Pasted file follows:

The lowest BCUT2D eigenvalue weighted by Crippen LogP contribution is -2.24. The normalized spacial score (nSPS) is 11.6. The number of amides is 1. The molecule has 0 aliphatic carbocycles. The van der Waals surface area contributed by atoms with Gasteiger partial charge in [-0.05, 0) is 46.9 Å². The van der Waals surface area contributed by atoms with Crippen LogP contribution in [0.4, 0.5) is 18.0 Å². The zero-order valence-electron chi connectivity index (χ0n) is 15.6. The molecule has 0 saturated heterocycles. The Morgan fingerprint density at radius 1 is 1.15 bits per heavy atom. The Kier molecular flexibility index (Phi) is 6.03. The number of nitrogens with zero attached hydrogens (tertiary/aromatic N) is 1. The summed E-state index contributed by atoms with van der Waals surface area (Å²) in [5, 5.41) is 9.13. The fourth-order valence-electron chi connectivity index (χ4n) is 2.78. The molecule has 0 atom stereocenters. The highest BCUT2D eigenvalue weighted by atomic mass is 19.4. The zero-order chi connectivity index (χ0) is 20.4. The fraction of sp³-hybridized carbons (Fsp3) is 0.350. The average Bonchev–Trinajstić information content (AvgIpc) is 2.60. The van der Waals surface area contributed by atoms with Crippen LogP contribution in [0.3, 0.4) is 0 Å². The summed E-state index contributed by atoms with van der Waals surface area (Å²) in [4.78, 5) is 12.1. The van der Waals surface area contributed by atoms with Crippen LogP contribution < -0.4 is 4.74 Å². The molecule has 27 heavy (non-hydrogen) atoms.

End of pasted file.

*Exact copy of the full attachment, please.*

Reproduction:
The lowest BCUT2D eigenvalue weighted by Crippen LogP contribution is -2.24. The normalized spacial score (nSPS) is 11.6. The number of amides is 1. The molecule has 0 aliphatic carbocycles. The van der Waals surface area contributed by atoms with Gasteiger partial charge in [-0.05, 0) is 46.9 Å². The van der Waals surface area contributed by atoms with Crippen LogP contribution in [0.4, 0.5) is 18.0 Å². The zero-order valence-electron chi connectivity index (χ0n) is 15.6. The molecule has 0 saturated heterocycles. The Morgan fingerprint density at radius 1 is 1.15 bits per heavy atom. The Kier molecular flexibility index (Phi) is 6.03. The number of nitrogens with zero attached hydrogens (tertiary/aromatic N) is 1. The summed E-state index contributed by atoms with van der Waals surface area (Å²) in [5, 5.41) is 9.13. The fourth-order valence-electron chi connectivity index (χ4n) is 2.78. The molecule has 0 atom stereocenters. The highest BCUT2D eigenvalue weighted by atomic mass is 19.4. The zero-order chi connectivity index (χ0) is 20.4. The fraction of sp³-hybridized carbons (Fsp3) is 0.350. The average Bonchev–Trinajstić information content (AvgIpc) is 2.60. The van der Waals surface area contributed by atoms with Crippen LogP contribution in [0.3, 0.4) is 0 Å². The summed E-state index contributed by atoms with van der Waals surface area (Å²) in [4.78, 5) is 12.1. The van der Waals surface area contributed by atoms with Crippen LogP contribution < -0.4 is 4.74 Å². The molecule has 27 heavy (non-hydrogen) atoms.